Thursday, June 28, 2012

Featured Neighborhood: Southside Chattanooga

Local band Prophets and Kings performs atop the old Discoteca building,
now a temporary community mural project, and soon to be demolished.
Chattanooga's Southside has been featured yet again in a national publication, this time on Fast Company in an article entitled, "How Chattanoogans Partied Their Way To a Cleaner, Safer, Richer City." These days, its' hard to believe the Southside was ever anything but the happening neighborhood that's home to all kinds of businesses and galleries, from a high end furniture store to an artisan butcher to coffee shops that rival Seattle's for good vibes. But as Alissa Walker points out in her Fast Company piece, it was only five or six years ago that Main Street was considered dangerous, derelict, and a lost corridor. Once a 'hood with low property values where even the cheapest college students and poorest families would think twice about renting a house, Main Street today is full of beautifully redone lofts, brand new town homes, and fresh single family development. Fast Company quotes Katherine Currin, who works with revitalization organization Glass House Collective, about the Southside's transition from ugly duckling to swan,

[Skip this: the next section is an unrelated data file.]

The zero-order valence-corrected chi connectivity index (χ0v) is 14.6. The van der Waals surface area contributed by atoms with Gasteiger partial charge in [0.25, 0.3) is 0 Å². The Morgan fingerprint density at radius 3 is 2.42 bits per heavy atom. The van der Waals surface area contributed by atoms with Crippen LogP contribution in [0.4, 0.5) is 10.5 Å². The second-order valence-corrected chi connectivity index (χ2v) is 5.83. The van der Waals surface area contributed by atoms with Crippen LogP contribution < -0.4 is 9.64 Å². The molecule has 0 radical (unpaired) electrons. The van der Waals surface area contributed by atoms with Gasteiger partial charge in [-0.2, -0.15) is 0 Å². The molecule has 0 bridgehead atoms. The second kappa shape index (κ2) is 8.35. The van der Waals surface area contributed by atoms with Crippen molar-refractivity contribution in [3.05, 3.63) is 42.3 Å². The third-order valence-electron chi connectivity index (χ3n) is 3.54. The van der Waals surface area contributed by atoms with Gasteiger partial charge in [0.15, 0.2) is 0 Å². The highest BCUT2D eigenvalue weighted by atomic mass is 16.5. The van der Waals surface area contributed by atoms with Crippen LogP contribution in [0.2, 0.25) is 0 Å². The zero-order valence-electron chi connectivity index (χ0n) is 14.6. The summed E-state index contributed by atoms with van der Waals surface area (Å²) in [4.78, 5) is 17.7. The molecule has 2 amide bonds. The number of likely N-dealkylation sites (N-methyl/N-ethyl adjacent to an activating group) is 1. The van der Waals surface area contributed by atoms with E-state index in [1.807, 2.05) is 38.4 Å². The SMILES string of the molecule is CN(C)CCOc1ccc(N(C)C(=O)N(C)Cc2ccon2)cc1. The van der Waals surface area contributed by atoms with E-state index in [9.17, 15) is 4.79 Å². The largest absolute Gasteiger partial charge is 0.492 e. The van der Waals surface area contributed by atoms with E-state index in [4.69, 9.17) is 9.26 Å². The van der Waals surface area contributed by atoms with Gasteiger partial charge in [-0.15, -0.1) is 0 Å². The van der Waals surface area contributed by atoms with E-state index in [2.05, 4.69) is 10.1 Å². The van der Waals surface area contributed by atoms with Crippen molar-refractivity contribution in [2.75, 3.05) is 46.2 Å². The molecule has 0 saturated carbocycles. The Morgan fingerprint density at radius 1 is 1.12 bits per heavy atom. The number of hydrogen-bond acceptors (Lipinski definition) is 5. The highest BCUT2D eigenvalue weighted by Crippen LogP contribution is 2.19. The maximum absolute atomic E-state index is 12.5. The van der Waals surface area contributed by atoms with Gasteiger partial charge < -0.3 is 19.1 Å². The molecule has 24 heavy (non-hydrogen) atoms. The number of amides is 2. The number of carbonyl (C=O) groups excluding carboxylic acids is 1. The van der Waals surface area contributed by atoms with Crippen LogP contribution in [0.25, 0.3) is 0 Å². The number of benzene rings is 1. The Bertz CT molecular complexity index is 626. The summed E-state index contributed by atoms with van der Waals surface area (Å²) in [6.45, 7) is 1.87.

"In 2006, Chattanoogans had the broad perception that Main Street and the adjacent Southside residential area was an abandoned and dangerous neighborhood, far removed from its once-animated and vibrant character," she says. "Working with partners from around the city, CreateHere proved that the Southside is not a forgotten neighborhood, and that excitement can return to vacant urban spaces. Through that process, Chattanooga has become a more vibrant and active city." 
The parties that Fast Company highlights as catalysts for change were Create Here's legendary Main x 24 events. These wintertime festivities created twenty four hours worth of entertainment, business incubation, food, and fun. They also inspired new businesses to put down roots and brought new customers to the few pioneers that first joined Create Here on Main. Today Southside residents live in walking distance of an ever-growing group of great businesses. Niko's Southside Grill, AlleiaTaqueria JalescoUrban Stack, Conga, La Altena, Mean Mug, and The Camphouse are just a few of the local restaurants and eateries in the area. 
Friends peruse the menu at The Meeting Place
Photo credit: Rachelle Fourquemin
Main Street is also home to one of Chattanooga's best coffee roasters, Velo, and Terminal Brewhouse, a local brewery and restaurant, featuring a delicious variety of standard, seasonal, and special batch brews. For oenophiles, the new DeBarge Winery just opened, offering "Chardonooga," a blend of Chardonelle and Cayuga grapes. These artisan drink makers are in good company, just blocks from the Link 41 sausage company and Niedlov's Breadworks. The concentration of locally owned businesses and eateries in Chattanooga, and especially in the Southside, stands in contrast to the slew of chains that residents are used to, even in much larger cities like Columbus, OH. In addition to all the good grub on Main, convenient electric shuttle access makes it easy to jet further up Market Street to downtown proper, where there is even more to see, eat, and do.